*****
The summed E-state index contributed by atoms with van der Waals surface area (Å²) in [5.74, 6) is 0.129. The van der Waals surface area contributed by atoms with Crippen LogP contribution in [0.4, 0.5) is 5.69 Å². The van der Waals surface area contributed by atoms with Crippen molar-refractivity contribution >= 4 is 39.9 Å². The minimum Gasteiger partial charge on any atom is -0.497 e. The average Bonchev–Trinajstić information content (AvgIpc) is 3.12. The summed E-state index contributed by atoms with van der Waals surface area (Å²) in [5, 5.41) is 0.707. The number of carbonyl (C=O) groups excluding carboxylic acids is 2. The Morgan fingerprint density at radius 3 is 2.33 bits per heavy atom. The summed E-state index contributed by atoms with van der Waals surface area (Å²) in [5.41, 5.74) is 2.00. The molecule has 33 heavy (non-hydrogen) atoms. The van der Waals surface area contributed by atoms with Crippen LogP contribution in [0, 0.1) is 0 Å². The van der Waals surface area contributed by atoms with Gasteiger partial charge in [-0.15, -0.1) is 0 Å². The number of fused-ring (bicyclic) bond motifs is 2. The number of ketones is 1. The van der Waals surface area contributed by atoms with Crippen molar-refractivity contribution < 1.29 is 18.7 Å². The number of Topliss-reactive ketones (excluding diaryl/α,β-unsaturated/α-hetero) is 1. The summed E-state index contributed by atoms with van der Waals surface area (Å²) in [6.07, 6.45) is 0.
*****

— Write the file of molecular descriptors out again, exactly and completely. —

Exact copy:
The summed E-state index contributed by atoms with van der Waals surface area (Å²) in [5.74, 6) is 0.129. The van der Waals surface area contributed by atoms with Crippen LogP contribution in [0.4, 0.5) is 5.69 Å². The van der Waals surface area contributed by atoms with Crippen molar-refractivity contribution >= 4 is 39.9 Å². The minimum Gasteiger partial charge on any atom is -0.497 e. The average Bonchev–Trinajstić information content (AvgIpc) is 3.12. The summed E-state index contributed by atoms with van der Waals surface area (Å²) in [5, 5.41) is 0.707. The number of carbonyl (C=O) groups excluding carboxylic acids is 2. The Morgan fingerprint density at radius 3 is 2.33 bits per heavy atom. The summed E-state index contributed by atoms with van der Waals surface area (Å²) in [5.41, 5.74) is 2.00. The molecule has 33 heavy (non-hydrogen) atoms. The van der Waals surface area contributed by atoms with Crippen LogP contribution in [0, 0.1) is 0 Å². The van der Waals surface area contributed by atoms with Gasteiger partial charge in [-0.15, -0.1) is 0 Å². The number of fused-ring (bicyclic) bond motifs is 2. The number of ketones is 1. The van der Waals surface area contributed by atoms with Crippen molar-refractivity contribution < 1.29 is 18.7 Å². The number of Topliss-reactive ketones (excluding diaryl/α,β-unsaturated/α-hetero) is 1. The summed E-state index contributed by atoms with van der Waals surface area (Å²) in [6.07, 6.45) is 0.